Wednesday, November 19, 2008

Celebrate diversity in energy; avoid slavish adherence to favorites

There's been a lot of talk lately in the news about what energy technologies won't work, and which ones ought to be adopted to the exclusion of all others.

My own view is that these are both troublesome positions.

At a time when less than 10 percent of our energy in Hawai'i comes from non-fossil fuel sources, it makes little sense to casually toss any technologies out of consideration—either due to assumptions of their pre-eminence or their perceived flaws.

I begin from three assumptions:

1. Every technology has some downsides. Fossil fuel power systems, as folks in Honolulu know, can be disrupted by earthquakes hundreds of miles away, and impacted by fuel price spikes. Wind doesn't work when there's no wind. Solar doesn't work at night. Hurricanes and tsunami threaten anything built at sea. And so forth.

2. Increasingly, one size doesn't fit all. Geothermal may work on Hawai'i, but probably not on Kaua'i. Solar may not make economic sense in areas with a frequent cloud shadow. OTEC may not work effectively on islands without deep, cold water near shore.

3. Technology changes, and advances. Just 20 years ago, a portable phone required a battery the size of a brick. It's safe to assume that the array of energy options will be somewhat different a decade from now.

I recently wrote a post in which I cited arguments for using every workable technology. One correspondent argued that with was stupid—his term—and that just because some energy systems were feasible didn't mean they were appropriate.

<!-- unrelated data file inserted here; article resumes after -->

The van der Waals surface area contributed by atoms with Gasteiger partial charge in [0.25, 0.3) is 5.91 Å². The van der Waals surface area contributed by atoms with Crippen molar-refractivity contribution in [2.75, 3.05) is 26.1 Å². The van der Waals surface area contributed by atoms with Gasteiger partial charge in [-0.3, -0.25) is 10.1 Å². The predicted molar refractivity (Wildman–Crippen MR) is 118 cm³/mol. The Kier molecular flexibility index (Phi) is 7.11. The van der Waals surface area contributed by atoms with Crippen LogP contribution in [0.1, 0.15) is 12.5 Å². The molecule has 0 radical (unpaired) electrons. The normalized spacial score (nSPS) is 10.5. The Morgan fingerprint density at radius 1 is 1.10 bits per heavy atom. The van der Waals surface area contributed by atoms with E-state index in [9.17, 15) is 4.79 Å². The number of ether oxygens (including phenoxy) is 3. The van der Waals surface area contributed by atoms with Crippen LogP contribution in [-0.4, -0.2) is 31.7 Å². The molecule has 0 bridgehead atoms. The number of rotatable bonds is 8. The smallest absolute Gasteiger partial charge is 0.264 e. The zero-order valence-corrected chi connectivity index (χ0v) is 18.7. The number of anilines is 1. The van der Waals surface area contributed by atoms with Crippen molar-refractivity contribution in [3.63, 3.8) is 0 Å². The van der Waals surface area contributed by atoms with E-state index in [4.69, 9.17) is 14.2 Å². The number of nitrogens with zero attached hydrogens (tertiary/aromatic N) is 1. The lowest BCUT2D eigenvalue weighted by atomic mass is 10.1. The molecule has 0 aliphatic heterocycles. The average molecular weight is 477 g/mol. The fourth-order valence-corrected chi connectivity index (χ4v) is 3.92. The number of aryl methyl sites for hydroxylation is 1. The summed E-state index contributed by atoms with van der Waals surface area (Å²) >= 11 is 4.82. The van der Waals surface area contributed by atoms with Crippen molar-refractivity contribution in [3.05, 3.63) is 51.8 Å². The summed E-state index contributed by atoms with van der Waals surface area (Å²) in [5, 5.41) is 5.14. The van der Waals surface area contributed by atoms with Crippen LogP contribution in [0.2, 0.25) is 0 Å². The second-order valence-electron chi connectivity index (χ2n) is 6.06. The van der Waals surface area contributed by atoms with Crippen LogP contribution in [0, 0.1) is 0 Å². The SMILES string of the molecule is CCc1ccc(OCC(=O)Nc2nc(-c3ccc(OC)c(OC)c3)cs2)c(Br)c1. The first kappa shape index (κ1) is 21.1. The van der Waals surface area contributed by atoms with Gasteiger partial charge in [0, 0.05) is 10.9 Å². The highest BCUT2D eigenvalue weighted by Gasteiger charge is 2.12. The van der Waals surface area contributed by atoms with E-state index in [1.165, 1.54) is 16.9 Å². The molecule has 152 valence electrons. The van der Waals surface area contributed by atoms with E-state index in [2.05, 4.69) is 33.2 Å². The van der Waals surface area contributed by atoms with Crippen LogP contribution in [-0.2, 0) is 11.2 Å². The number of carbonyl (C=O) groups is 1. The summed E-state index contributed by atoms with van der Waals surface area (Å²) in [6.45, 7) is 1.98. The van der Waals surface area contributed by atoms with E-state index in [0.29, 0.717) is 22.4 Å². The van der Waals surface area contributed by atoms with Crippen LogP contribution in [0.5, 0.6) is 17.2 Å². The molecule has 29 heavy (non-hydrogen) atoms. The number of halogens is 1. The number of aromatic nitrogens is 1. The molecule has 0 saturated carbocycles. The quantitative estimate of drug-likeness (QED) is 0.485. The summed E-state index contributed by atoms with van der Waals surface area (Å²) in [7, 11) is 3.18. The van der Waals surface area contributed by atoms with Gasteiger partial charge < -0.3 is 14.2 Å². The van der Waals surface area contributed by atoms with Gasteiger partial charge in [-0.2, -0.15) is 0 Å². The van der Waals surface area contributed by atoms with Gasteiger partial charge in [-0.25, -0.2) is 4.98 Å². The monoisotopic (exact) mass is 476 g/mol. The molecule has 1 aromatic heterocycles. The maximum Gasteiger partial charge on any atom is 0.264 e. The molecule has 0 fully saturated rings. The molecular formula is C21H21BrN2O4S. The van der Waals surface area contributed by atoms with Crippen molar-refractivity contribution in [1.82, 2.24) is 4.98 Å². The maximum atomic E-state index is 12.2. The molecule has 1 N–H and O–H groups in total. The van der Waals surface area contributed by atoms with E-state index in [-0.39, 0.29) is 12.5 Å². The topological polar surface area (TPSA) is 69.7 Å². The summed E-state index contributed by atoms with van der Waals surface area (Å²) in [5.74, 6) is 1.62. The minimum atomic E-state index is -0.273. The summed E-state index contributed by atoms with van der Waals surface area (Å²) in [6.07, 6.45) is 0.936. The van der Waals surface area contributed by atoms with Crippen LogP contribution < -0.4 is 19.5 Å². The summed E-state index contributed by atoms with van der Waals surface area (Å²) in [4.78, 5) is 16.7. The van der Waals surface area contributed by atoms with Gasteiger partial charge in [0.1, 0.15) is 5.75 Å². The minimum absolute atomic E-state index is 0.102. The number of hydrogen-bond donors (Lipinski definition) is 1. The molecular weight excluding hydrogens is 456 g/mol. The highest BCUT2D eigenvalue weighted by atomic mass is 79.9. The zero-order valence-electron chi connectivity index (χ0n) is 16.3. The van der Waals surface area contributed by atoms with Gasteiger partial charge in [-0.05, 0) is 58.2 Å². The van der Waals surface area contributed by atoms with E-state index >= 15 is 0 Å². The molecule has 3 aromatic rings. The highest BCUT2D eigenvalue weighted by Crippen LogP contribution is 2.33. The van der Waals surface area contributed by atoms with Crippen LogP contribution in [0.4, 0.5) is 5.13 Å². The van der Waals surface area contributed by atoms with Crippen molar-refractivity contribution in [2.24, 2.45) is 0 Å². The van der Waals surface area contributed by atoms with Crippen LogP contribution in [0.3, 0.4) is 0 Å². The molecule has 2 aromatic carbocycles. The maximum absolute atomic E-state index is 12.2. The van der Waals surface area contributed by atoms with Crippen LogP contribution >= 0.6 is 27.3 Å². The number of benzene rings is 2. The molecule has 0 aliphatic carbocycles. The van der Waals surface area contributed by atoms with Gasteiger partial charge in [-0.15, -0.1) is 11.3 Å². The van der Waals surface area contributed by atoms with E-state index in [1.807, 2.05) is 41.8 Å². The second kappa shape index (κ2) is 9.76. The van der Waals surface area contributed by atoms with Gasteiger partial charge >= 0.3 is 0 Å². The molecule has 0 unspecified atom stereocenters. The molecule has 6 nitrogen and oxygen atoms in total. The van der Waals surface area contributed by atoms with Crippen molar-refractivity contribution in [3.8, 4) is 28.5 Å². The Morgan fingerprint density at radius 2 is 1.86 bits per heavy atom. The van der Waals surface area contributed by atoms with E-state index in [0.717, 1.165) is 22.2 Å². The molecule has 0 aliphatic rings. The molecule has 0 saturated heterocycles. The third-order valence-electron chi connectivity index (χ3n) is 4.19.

I entirely agreed. Some technologies would not make sense from an economic standpoint, some ought to be rejected from environmental perspectives, some might be too fragile and subject to disruption.

Just because you technically can drive a Mack truck as your primary household vehicle doesn't mean it's a workable option: they use a lot of fuel, they're expensive to garage and they're hard to park downtown. A bicycle, a hybrid or a small pickup truck might better suit your personal needs.

It's a dangerous game to insist that any one energy source, whether it's oil/coal, or waves or even OTEC, is all we need to be working on. There is danger in putting all your eggs in one basket.

If an earthquake can knock out an oil-fired power system, it can also probably take out a windmill. If a hurricane can take out oil platforms, it can probably impact OTEC facilities. A tsunami can probably wipe out wave systems. And so forth.

We've been all-fossil-fuel-all-the-time for so long that for many of us it's a stretch to think about distributed power generation scenarios.

I continue to be a fan of diversity in the energy future. And options. Shucks, 10 years from now, solar thermal might trump all our favorite current renewable alternatives. Or suitcase-sized household cold fusion systems. Or some other nascent technology that only now is wiggling out of the premordial energy slime.

The message then, is to embrace diversity. Celebrate systems that work, but avoid rejecting those that—for now—don't seem ready for prime time.

©2008 Jan TenBruggencate

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